"This surge in confidence and positivity among first-home buyers is great to see, and not surprising considering house prices have on average dipped by 2.7 per cent over the past year to date, primarily driven by the Sydney and Melbourne markets," Ms Fine said. 

Mon
12 Nov
2018

Airbnb rebuts latest 'deeply flawed' disruption report

Airbnb Australia has been quick to rebut a new report on how the short-term rental industry is unhinging the Australian housing market, the latest in a long list of them, calling it "deeply" flawed. 

As detailed in the Technological Disruption in Private Housing Markets: The Case of Airbnb by the Australian Housing and Urban Research Institute (AHURI), inner-city areas that rely on tourism are seeing a decline in rental properties.

In Sydney, these include the suburbs of Darlinghurst and Manly, with Airbnb-listed properties making up between 11.2 per cent and 14.8 per cent of the suburbs' rental stock.

This is also being felt in Melbourne, including central Melbourne, Docklands, Southbank, Fitzroy and St Kilda, which account from between 8.6 per cent and 15.3 per cent of the suburbs' rental stock. 

Mon
05 Nov
2018

Property market update: Melbourne, October 2018

While the Melbourne property market has a long way to go for before making a full recovery, experts believe that it's not all doom and gloom in Victoria's capital city.

Since the end of the property, consumer confidence has been significantly low in the capital city markets, particularly Sydney and Melbourne, as prices drop and the level of supply and demand sees an imbalance.

However, some experts say that while the property cycle is at the softening phase, the business cycle is currently at the boom phase.

Both Sydney and Melbourne continue to be the strongest economies in Australia, boasting continuous growth in population, jobs, investment and infrastructure. Moreover, the household sector proved to be resilient amidst changes in the lending environment, with the vast majority of borrowers in healthy financial condition.

 

Sat
03 Nov
2018

Negative gearing remains divisive election issue

Some say this controversial plan will destroy Australia's housing market.  But others argue negative gearing "fearmongering" is "bollocks".

It's one of Labor's biggest policy proposals and is shaping up to be one of the defining issues of next year's federal election.

But the ALP's plan to reform negative gearing and capital gains tax continues to divide opinions long after it was first announced, as Australians are bombarded with conflicting opinions and reports on the controversial issue. 

Under a new Labor government, negative gearing would be limited to newly built properties, with the Party also wanted to halve the 50 per cent capital gains tax discount in a bid to help Aussies buy homes.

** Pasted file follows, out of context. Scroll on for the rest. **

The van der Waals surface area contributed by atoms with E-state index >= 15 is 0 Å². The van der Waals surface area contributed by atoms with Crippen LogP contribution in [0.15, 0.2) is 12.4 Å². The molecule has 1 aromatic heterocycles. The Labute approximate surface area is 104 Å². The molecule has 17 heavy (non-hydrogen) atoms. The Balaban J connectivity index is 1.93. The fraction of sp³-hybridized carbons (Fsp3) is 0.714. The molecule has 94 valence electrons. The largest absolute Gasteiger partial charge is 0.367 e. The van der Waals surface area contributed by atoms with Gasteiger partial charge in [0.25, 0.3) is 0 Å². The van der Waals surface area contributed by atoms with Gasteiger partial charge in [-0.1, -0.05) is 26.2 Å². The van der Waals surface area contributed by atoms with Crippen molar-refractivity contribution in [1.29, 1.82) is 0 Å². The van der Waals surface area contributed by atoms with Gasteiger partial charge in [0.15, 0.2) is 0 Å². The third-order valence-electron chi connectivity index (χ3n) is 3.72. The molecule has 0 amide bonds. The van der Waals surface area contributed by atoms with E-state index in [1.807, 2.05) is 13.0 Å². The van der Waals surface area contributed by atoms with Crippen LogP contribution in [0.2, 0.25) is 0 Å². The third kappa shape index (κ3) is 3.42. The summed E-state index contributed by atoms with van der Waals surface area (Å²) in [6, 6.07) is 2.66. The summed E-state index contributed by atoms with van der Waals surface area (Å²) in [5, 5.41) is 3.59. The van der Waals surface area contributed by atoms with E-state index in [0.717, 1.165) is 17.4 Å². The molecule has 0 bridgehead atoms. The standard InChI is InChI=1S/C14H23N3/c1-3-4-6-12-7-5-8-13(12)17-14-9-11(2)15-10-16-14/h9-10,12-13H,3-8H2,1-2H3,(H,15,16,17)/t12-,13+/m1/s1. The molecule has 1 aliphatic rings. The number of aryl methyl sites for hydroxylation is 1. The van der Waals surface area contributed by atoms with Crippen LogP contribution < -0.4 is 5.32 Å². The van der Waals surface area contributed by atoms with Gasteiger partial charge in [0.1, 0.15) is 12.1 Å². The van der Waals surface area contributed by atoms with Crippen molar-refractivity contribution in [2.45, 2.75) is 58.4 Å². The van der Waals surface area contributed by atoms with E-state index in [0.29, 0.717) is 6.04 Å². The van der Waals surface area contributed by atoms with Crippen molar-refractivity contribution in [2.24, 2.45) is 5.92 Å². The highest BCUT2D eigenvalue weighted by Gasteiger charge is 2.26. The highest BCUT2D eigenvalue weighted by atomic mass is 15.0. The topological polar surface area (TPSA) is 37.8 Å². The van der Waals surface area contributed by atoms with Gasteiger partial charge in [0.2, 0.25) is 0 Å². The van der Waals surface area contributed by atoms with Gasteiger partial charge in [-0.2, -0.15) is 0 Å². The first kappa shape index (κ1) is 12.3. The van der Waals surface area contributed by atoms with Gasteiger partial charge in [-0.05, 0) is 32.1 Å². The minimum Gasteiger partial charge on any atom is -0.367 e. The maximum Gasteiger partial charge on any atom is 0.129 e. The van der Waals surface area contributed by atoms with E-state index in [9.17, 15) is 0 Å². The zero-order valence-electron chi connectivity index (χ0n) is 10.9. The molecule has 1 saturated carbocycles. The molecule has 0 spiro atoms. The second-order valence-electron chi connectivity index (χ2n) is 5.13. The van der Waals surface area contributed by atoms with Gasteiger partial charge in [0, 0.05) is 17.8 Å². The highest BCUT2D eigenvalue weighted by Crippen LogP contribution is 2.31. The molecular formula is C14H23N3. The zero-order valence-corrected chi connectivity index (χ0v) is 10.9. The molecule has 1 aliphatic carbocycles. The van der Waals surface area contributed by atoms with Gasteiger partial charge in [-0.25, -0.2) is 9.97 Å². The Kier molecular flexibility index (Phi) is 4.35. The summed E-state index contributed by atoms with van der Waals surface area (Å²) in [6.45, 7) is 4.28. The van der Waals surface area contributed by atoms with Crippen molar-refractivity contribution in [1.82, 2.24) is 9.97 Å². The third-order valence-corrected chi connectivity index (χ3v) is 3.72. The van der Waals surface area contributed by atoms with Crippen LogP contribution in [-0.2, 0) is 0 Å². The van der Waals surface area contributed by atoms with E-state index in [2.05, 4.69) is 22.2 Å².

Wed
31 Oct
2018

Report claims there's 'no evidence' negative gearing changes will spark 'slump'

IT's one of Labor's biggest policy proposals and is shaping up to be one of the define issues of next year's federal election. 

But the ALP's plan to reform negative gearing and capital gains tax continues to divide opinions long after it was first announced, as Australians are bombarded with conflicting opinions and reports on the controversial issue.

Under a new Labor government, negative gearing would be limited to newly built properties, with the Party also wanting to halve the 50 per cent capital gains tax discount in a bid to help Aussies buy homes.

But while supporters say the plan would end the supposed unfair advantage now enjoyed by investors at the expense of first homebuyers, critics argue it also has the potential to damage the housing market.

According to the Property Investment Professionals of Australia (PIPA) and the Property Investors Council of Australia (PICA), new modelling has shown the proposed changes "will decimate the property market". 

Tue
30 Oct
2018

What the federal election means for property investors

Policy relating to and impacting property investment in Australia is front and centre to the campaigning of the major parties. We take a look at what this means for you as an investor.

Peter Koulizos, chairman of the Property Investment Professionals of Australia, recommended that investors take a careful look at every party's stance on housing and investment.

Two of the headline considerations for current and prospective property investors are any changes in the works for negative gearing or capital gains tax (CGT).

Mr Koulizos said that the property market has changed since Labor's intention to change negative gearing and CGT, so investors would be wise to double check exactly what they will be voting for.